According to head coach Travis Green, the Canucks held off on practicing the power play until Brock Boeser was signed. The delay in practicing special teams isn’t unusual — he suggested they might have waited just as long even if Boeser was signed before camp — but his absence made it easier to wait.
Once Boeser was signed, however, they went to work on both sides of special teams, with assistant coaches Newell Brown and Nolan Baumgartner taking on the power play and penalty kill, respectively.
While the Canucks tried some different combinations in the first few preseason games, their practice on Friday saw two distinct power play units, with both featuring some surprising combinations. The first unit had Elias Pettersson and Brock Boeser in their usual spots on right and left boards, but everyone else was a new addition.
Bo Horvat, a staple of the top unit last season, was moved to the second unit. In his place, J.T. Miller played in front of the net. In the bumper spot in the middle was Josh Leivo, possibly a placeholder for Micheal Ferland, who missed the practice due to illness. In place of the incumbent Alex Edler at the point, Quinn Hughes quarterbacked the fist unit.
Horvat centred a second unit that featured two defencemen, Tyler Myers and Alex Edler. Tanner Pearson took the net-front role and two skilled playmakers — Sven Baertschi and Nikolay Goldobin — took turns as the bumper in the middle. The second unit was still in a 1-3-1 formation: with Horvat on the right side and Myers on the left, providing one-timer options with Edler at the point.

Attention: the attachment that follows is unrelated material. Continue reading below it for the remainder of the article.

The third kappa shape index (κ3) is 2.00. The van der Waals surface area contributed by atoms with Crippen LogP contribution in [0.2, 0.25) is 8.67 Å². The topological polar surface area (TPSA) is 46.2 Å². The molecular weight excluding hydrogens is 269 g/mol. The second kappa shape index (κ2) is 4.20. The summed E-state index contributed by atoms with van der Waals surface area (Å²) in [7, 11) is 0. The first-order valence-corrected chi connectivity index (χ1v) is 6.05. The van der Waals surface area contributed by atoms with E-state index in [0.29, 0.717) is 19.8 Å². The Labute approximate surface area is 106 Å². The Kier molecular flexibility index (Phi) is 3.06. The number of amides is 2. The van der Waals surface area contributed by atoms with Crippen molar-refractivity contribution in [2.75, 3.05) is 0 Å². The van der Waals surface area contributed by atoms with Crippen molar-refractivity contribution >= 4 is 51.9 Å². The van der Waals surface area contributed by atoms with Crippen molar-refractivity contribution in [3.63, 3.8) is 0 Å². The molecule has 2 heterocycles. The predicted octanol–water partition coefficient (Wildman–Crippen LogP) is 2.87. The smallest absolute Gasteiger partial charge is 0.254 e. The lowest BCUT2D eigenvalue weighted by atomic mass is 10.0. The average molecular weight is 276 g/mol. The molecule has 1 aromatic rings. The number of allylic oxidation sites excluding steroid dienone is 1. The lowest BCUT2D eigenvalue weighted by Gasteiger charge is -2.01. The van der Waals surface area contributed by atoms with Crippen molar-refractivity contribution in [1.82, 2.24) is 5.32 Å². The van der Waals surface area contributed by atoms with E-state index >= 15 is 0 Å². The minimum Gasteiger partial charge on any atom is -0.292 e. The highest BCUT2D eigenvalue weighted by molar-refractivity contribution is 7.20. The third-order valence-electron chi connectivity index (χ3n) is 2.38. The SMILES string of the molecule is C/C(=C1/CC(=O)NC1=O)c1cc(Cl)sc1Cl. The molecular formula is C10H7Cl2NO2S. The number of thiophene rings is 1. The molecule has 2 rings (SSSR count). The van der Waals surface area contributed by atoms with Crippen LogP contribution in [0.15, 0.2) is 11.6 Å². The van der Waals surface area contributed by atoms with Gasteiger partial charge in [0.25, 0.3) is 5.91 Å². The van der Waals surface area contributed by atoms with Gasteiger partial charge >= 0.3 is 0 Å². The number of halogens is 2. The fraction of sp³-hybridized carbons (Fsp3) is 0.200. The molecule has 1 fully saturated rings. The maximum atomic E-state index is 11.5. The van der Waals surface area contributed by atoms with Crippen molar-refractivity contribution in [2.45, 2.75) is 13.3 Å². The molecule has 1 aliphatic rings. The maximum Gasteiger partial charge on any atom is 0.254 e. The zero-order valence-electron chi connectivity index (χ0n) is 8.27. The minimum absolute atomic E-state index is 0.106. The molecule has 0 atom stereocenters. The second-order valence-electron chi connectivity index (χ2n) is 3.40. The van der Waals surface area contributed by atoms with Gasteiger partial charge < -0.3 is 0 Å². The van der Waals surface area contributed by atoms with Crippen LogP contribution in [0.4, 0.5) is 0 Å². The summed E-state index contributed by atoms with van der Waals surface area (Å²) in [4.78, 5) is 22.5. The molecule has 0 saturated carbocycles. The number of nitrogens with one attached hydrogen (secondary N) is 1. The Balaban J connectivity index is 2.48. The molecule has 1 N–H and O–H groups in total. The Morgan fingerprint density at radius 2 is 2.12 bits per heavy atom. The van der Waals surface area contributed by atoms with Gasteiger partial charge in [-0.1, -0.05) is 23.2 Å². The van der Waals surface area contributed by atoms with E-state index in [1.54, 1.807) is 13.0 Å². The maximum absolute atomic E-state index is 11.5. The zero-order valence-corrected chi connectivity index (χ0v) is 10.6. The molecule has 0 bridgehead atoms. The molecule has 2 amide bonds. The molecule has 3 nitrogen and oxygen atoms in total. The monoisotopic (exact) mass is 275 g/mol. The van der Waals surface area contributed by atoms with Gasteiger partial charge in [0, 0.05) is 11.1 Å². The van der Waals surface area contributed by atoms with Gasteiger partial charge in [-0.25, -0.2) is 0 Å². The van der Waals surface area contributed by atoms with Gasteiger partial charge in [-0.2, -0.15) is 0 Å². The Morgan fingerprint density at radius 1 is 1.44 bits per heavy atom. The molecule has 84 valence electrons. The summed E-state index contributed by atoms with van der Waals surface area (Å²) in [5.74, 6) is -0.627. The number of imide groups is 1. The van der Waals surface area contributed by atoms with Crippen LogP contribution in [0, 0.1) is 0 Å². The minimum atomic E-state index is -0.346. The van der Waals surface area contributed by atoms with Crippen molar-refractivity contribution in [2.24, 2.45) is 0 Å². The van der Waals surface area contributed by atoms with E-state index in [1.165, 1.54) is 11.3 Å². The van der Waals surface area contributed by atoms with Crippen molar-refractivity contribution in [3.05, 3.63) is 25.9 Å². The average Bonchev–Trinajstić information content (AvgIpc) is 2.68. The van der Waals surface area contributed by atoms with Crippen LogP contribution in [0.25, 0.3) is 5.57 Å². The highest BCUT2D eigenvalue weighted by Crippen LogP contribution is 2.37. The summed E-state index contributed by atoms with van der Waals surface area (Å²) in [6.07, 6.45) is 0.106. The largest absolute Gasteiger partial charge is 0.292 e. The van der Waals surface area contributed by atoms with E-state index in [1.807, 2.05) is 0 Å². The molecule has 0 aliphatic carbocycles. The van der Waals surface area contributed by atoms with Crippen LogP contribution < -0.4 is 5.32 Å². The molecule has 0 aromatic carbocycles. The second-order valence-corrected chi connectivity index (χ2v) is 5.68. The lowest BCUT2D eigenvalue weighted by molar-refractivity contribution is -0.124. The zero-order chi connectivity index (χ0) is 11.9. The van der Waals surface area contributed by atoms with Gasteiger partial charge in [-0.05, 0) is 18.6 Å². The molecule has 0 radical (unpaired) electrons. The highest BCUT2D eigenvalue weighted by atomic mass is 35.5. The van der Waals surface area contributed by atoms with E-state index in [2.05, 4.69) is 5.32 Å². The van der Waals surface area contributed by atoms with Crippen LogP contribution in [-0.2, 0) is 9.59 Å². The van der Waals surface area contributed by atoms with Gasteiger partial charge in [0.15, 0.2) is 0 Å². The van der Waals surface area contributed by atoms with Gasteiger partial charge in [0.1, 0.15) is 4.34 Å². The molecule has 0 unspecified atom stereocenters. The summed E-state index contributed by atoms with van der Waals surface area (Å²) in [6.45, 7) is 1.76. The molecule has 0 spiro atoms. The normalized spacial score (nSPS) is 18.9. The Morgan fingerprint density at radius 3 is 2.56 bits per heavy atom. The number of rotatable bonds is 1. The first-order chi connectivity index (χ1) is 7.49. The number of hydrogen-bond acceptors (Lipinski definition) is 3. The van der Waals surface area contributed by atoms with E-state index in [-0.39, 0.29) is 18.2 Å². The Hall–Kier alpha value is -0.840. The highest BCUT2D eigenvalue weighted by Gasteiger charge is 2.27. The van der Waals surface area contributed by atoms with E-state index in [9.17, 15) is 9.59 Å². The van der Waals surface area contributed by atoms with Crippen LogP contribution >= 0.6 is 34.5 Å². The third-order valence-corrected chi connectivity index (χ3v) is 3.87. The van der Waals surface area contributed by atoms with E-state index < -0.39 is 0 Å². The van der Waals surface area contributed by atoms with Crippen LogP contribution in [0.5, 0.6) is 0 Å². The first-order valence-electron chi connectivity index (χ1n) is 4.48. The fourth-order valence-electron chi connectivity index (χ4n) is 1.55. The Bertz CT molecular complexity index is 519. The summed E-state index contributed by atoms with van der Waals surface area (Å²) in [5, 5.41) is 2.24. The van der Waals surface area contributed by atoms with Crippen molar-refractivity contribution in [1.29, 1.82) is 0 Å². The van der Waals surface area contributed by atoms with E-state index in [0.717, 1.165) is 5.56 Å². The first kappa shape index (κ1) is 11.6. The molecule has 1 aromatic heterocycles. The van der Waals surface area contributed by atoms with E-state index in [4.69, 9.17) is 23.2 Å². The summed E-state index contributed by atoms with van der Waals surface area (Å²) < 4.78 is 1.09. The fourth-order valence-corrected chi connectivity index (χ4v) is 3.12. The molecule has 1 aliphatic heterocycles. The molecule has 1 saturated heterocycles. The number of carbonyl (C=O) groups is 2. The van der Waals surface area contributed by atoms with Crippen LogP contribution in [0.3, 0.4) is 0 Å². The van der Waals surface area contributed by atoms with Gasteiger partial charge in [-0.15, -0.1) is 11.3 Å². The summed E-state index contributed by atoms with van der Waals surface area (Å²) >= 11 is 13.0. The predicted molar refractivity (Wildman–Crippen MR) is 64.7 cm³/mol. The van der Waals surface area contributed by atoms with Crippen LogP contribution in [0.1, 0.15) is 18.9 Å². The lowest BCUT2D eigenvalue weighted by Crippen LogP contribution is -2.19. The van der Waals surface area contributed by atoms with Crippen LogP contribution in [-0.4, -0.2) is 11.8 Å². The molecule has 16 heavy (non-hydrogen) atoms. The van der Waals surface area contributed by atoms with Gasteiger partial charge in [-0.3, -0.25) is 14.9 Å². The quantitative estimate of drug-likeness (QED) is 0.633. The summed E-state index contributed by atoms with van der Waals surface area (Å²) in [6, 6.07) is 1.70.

We didn’t exactly get to see these two power play formations in action on Saturday night in Salt Lake City — Miller, Horvat, Baertschi, and Ferland were all scratched — but it would make a lot of sense for the Canucks to start with something very close to these two units to start the season.
While Canucks head coach Travis Green is quick to tell reporters not to jump to conclusions about practice and preseason lines, he’s also talked about trying to find the right combinations early. It’s a big boon to find chemistry prior to the start of the season so the team can hit the ground running on opening night.
That’s particularly true for the power play, where so much depends on knowing where your teammates are and will be in order to gain the offensive zone, create quick passing plays for scoring chances, and regain the puck when it’s lost. That can only come with repetition, so finding the right combination of players early on is important.
So, let’s jump to some conclusions and extrapolate from these initial practice sessions for the power play.
It’s gratifying to see Quinn Hughes already being given a shot at earning his spot on the first power play unit. Canucks fans will recall Brock Boeser having to wait to get an opportunity on the first unit in his rookie year, despite the team struggling with the man advantage to start the season.
Pettersson didn’t have to wait in his rookie season and it looks like Hughes won’t have to either. It makes sense: the Canucks have been missing a true power play quarterback at the point, even if Alex Edler has been serviceable and perhaps even underrated in the role.
Hughes can help the power play in multiple areas. His elite skating ability will help make gaining the offensive zone and getting set up a lot easier, as well as create some more motion at the top of the power play to create problems for opposing penalty kills. His crisp passes will set up Boeser and Elias Pettersson for one-timers, as well as just keep the puck moving around the zone.
Most importantly, his offensive creativity will provide a new wrinkle compared to the more simple game that Edler brought to the power play.
Still, the challenge facing Hughes should not be understated. As good as Hughes was in college hockey, quarterbacking an NHL power play is a difficult assignment. Is he up to the task?
The other big change is moving Bo Horvat to the second unit. There are both pros and cons to this move.
One of the clear cons is that Horvat is one of the Canucks’ most effective point producers with the man advantage. Over the past three seasons, Horvat has the fourth-highest goal-scoring rate at 5-on-4, behind Sven Baertschi, Elias Pettersson, and Brock Boeser. He’s also fourth in point rate at 5-on-4, at least among active Canucks: including Thomas Vanek and Daniel Sedin bumps Horvat down to sixth.